Recently Rule 21(8) of Punjab VAT Rules 2005 was introduced which provided that where some goods as input or output are lying in stock of a taxable person and where rate of tax is reduced from a particular date, then from that date, input tax credit shall be admissible to the taxable person on sale of goods lying in stock or on using the goods as input for manufacturing taxable goods, at the reduced rate.

Rule 21(8) runs as under: 
“Where some goods as input or output are lying in stock of a taxable person and where rate of tax on such goods is reduced from a particular date, then from that date, input tax credit shall be admissible to the taxable person on sale of goods lying in stock or on using the goods as input for manufacturing taxable goods, at the reduced rate.”
Implications of Rule 21(8):Certain queries have been frequently raised that what will be the implications of the above amendment especially in regard to the closing stock of iron and steel existing on 31.01.2014(the date of reduction of tax), as the rate of tax on the same has been reduced from 4.95% to 2.75%.
Implication where ITC and stock both available on the date of reduction of tax: The implication of above amendment would be that the ITC available as on the date of reduction of tax against the stock lying on such date with the dealer would be admissible at reduced rate, meaning thereby although tax is paid @ 4.95% but ITC willl be available only @ 2.75%.
For example if A has stock of iron and steel goods lying as on 31.01.2014 of Rs. 100000/- and corresponding ITC is available to the tune of Rs. 4950. Then ITC will be available only to the tune of Rs. 2750/- i.e his ITC will be reduced to the extent of Rs. 2200/- i.e. 2.20%.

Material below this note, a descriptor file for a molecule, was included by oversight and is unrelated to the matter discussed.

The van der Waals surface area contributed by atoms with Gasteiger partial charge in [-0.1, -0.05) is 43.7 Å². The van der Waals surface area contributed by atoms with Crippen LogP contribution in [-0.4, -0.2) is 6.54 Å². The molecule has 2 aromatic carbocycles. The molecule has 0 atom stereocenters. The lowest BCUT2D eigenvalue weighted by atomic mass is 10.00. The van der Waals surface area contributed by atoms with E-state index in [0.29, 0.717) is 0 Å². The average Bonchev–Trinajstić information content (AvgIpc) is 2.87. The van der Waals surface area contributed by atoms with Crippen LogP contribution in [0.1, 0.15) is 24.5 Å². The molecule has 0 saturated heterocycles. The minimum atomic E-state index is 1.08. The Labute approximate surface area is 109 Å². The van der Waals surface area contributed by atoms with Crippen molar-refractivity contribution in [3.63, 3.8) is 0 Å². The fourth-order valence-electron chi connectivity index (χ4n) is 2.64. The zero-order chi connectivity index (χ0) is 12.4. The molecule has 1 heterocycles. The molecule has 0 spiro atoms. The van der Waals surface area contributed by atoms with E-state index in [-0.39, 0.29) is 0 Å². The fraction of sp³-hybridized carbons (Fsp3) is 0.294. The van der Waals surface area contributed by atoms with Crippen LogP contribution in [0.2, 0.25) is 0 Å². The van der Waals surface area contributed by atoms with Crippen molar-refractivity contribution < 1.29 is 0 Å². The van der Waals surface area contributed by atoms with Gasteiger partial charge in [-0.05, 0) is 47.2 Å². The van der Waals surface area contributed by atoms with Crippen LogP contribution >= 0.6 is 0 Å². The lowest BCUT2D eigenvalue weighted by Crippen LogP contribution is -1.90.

Implications where stock is available but no ITC is available: However in certain cases, some dealers have closing stock of iron and steel goods lying as on 31.01.2014 on which tax @ 4.95% has been paid but the corresponding Input tax credit of the tax paid on such stock has already been utilised by such dealers, against their other output tax liabilities, which may be due to output tax on other goods sold, taxable at higher rate or due to output tax liability as arisen on the value addition.
In such case what ITC will be available to such dealer, whether such dealer is required to reverse any input tax credit @ 2.2% and pay the same in the Government treasury? The answer to the above question in my view is a clear cut “no”.
The reason for it is the words used by rule 21(8) is “admissible at reduced rate” and not “reversal of excess tax paid than the reduced rate”. “Admissiblity” and “reversibilty” are two separate terms. Admissible literally means allowing and reverse means turning backword. ITC at reduced rate will be available only if the ITC at higher rate was standing at all, on the date of reduction of tax.
ITC at reduced rate is admissible only after the date of reduction as per the wording of Rule 21(8) and not before such date. Before such date ITC is available to its full extent, therefore if Input Tax at higher rate was standing to the credit of a person before the date of reduction, the same could have been utilised against other output liabilities by such person.
Rule 21(8) does not bar any person to adjust input tax credit of tax paid at earlier more tax rate against his output liabilities before the date of reduction of tax. It only allows ITC at reduced rate after the date of tax reduction. Allowance at reduced rate can be made only if any ITC is available.
After the date of reduction if there is no ITC available no question of admissibility of the same at full rate or reduced rate arises.
Conclusion: Therefore in nut shell Rule 21(8) does not warrant any reversal of ITC in case when there is no ITC available as on the date of reduction of tax.
 
Note: The above are only my personal views as per my interpretation.

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(Author – Amit Bajaj Advocate, Bajaj & Bajaj Advocates, 128, Sangam complex, Milap chowk, Jalandhar City (Punjab), Email: amit@amitbajajadvocate.com, M +919815243335)

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